That is well established with regenerative agriculture. Industrial agriculture destroys the life of the soil, kills pollinators, eliminates diversity, deteriorates water quality, reduces nutrition and creates dead zones in the ocean. What this year is telling us is that the extractive road our economy has been on for centuries ends pretty soon. Why keep going down a road that is a dead end? It is not a question of whether we can find ways to create more life. We can, we do and we will. There are many examples in multiple areas of endeavor.
There is no question that humanity kills with impunity, poisons its nest, and destroys a significant portion of the living world on an annual basis. What is also true is that humanity is gloriously creative, poetic, brilliant, generous, elegiac, and transcendent.
The climate crisis can often feel overwhelming and impossible to solve because of the complexity of interconnected systems. How can we understand and solve them in an integrated way and what should we focus on?
What makes sense is for people to do what they can, where they are, on whatever level of agency they reside within. A farmer, a schoolchild, a teacher, a CEO, an artist, an engineer, a government worker, a member of parliament, etc. It is not either one or the other. When you say “focus” who is focusing? Reversing global warming is about communities coming together. It is not about assigning responsibility to other people or institutions. We are all in this together.
For new generations the climate crisis has been a constant feature. In some regards it has even acted as a gel that brings youth together, a common enemy to unite around in a world that appears to be increasingly divided. What does a world without a climate crisis look like?
The answer to your question will be determined by the new generation. What would that be like? An amazing and beautiful question. First, things will get worse, a lot worse, before people wake up. Three more decades of increased warming are locked in. In 2022, many people who thought climate change was a concept no longer see it that way. They experienced it. When was the last time the Po River dried up and stopped flowing? No one in Italy knows. It was once called the “fluvarium rex,” the “king of rivers.” The river didn’t just dry up, it has been stained, dredged, exploited and degraded by human beings.
We are in an era where the concept of global warming and the impacts of human desecration of living systems is becoming experiential, and when that happens, people wake up. The world is dividing up because of fear. When people are afraid and lost, they seek a reassuring identity, a need that is exploited by demagogues, proto-fascists and populists who use fear of “other” to create a political movement. Look at Trump, look at Mussolini, look at Meloni, look at Orban in Hungary or Sweden’s Akesson.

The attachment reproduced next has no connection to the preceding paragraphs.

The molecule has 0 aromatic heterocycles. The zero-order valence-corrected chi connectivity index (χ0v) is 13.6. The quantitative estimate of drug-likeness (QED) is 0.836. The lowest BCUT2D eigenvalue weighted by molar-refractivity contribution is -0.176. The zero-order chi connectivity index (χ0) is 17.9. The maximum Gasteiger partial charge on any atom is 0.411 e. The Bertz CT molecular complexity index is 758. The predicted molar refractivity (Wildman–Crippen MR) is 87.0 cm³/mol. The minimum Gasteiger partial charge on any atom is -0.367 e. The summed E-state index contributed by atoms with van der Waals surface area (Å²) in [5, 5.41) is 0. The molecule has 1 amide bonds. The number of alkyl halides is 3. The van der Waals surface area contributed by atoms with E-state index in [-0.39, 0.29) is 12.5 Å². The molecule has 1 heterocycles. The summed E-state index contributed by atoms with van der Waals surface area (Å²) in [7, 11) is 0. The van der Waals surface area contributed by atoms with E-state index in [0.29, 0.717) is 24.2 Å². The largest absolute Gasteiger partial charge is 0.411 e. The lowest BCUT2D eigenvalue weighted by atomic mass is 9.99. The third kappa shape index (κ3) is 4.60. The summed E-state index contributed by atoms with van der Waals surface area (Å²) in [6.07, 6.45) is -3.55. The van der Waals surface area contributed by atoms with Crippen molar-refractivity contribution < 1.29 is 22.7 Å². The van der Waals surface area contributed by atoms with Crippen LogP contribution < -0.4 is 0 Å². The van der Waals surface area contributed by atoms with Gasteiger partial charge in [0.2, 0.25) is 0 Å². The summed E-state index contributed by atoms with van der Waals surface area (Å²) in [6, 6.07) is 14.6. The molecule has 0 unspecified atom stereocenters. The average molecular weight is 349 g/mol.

How can we communicate climate science in a way that doesn’t exclude people?
We need to drop the scientism in our communication. There will be 8 billion people on Earth this coming January and only a tiny handful understand climate science or ever will. Solutions to global warming make life better for everyone and that should be the focus. You do not need to understand climate science to want to create a better world for yourself, your family and your community. One of the errors made by climate scientists was emphasizing that climate change would be a future existential threat. They were certainly correct about that but there is one problem with that warning: the human brain is not wired to respond to future existential threats. As the impacts worsen from extreme weather, we come up to the current existential threat. That is what homo sapiens respond to.
My staff and I do what we can with what we have because that is what makes a life worth living at this time in history.
Paul Hawken starts ecological businesses, writes about nature and commerce, and consults with heads of state and CEOs on climatic, economic and ecological regeneration. He has appeared on shows such as the Today Show and CBS This Morning as well as being featured in the Wall Street Journal, New York Times, Newsweek, Washington Post, Forbes, and BusinessWeek. He has written nine books including six national and NYT bestsellers and his latest book, Regeneration, Ending the Climate Crisis in One Generation inspired Project Regeneration which is considered the world’s largest, most complete listing and network of solutions to the climate crisis.